Ground-truthing of a fish-based environmental DNA metabarcoding method for assessing the quality of lakes.

Published online
21 Jul 2020
Content type
Journal article
Journal title
Journal of Applied Ecology
DOI
10.1111/1365-2664.13352

Author(s)
Li JianLong & Hatton-Ellis, T. W. & Handley, L. J. L. & Kimbell, H. S. & Benucci, M. & Peirson, G. & Hänfling, B.
Contact email(s)
haikuilee@gmail.com

Publication language
English
Location
England & UK

Abstract

Accurate, cost-effective monitoring of fish is required to assess the quality of lakes under the European Water Framework Directive. Recent studies have shown that environmental DNA (eDNA) metabarcoding is an effective and non-invasive method, which can provide semi-quantitative information about fish communities in large lakes. This study further investigated the potential of fish-based eDNA metabarcoding as a tool for lake assessment by collecting and analysing water samples from eight Welsh lakes and six meres in Cheshire, England, with well-described fish faunas. Water samples (N = 252) were assayed using two mitochondrial DNA regions (Cytb and 12S rRNA). eDNA sampling indicated the presence of very similar species in the lakes compared to those expected on the basis of existing and historical information. Firstly, 24 species were detected, with a total of 111 species occurrences in the lakes studied using eDNA. Secondly, there was a significant positive correlation between expected faunas and eDNA data in terms of confidence of species occurrence (Spearman's r = 0.74, df = 109, p < 0.001). Thirdly, eDNA data can estimate relative abundance with the standard five-level classification scale ('DAFOR'). Lastly, four ecological fish communities were characterized using eDNA data which agree with the predefined lake types according to environmental characteristics. Synthesis and applications. There are some limitations when using conventional captured-based methods for surveying species richness and relative abundance, such as morphological identification bias, difficulties in recording small-bodied, rare and/or elusive species and destructive impacts on the environment. This study provides further evidence that environmental DNA metabarcoding outperforms other captured-based survey techniques in a wide range of lake types for community-level analysis whether in species detection, relative abundance estimate using the standard five-level classification scale or characterization ecological fish communities. Therefore, the fish-based environmental DNA metabarcoding, a non-invasive genetic method, has great potential as an assessment tool for lake quality under the European Water Framework Directive.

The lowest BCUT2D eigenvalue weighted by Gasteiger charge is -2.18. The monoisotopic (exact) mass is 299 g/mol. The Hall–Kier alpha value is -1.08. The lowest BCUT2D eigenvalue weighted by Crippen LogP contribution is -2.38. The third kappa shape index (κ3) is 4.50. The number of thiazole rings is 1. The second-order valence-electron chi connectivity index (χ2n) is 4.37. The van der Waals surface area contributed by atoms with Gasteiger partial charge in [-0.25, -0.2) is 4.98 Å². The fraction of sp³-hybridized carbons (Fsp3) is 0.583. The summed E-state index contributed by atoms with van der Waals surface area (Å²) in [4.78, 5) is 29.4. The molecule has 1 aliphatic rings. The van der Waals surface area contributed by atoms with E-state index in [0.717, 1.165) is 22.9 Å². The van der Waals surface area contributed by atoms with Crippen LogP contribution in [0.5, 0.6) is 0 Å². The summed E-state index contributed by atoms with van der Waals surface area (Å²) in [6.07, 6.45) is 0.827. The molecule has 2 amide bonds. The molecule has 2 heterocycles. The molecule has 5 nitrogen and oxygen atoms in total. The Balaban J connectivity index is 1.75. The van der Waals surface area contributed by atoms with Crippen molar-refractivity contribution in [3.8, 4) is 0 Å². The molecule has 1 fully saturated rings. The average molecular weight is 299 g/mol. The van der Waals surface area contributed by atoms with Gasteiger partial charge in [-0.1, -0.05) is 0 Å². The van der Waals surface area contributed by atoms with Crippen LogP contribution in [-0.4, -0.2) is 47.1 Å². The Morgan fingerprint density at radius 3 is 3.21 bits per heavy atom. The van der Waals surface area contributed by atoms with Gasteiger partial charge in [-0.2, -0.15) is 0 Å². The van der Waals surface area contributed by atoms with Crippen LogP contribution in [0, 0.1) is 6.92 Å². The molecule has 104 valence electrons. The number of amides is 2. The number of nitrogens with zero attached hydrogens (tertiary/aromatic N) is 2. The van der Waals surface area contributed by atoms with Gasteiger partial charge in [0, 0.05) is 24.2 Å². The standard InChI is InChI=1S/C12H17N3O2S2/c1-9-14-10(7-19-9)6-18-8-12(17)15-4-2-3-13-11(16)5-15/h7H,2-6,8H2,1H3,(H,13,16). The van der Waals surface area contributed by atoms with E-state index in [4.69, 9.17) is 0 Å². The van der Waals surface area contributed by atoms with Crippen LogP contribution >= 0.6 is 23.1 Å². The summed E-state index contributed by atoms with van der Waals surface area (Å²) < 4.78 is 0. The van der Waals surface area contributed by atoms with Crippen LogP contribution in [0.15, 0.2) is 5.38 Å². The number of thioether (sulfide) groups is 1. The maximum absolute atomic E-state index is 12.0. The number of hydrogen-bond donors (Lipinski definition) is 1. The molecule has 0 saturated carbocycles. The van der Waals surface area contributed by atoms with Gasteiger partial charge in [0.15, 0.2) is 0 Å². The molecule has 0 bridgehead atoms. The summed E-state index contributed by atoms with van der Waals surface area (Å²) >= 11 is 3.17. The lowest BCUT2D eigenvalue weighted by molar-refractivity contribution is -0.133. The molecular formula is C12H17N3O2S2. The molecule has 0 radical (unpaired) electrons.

Key words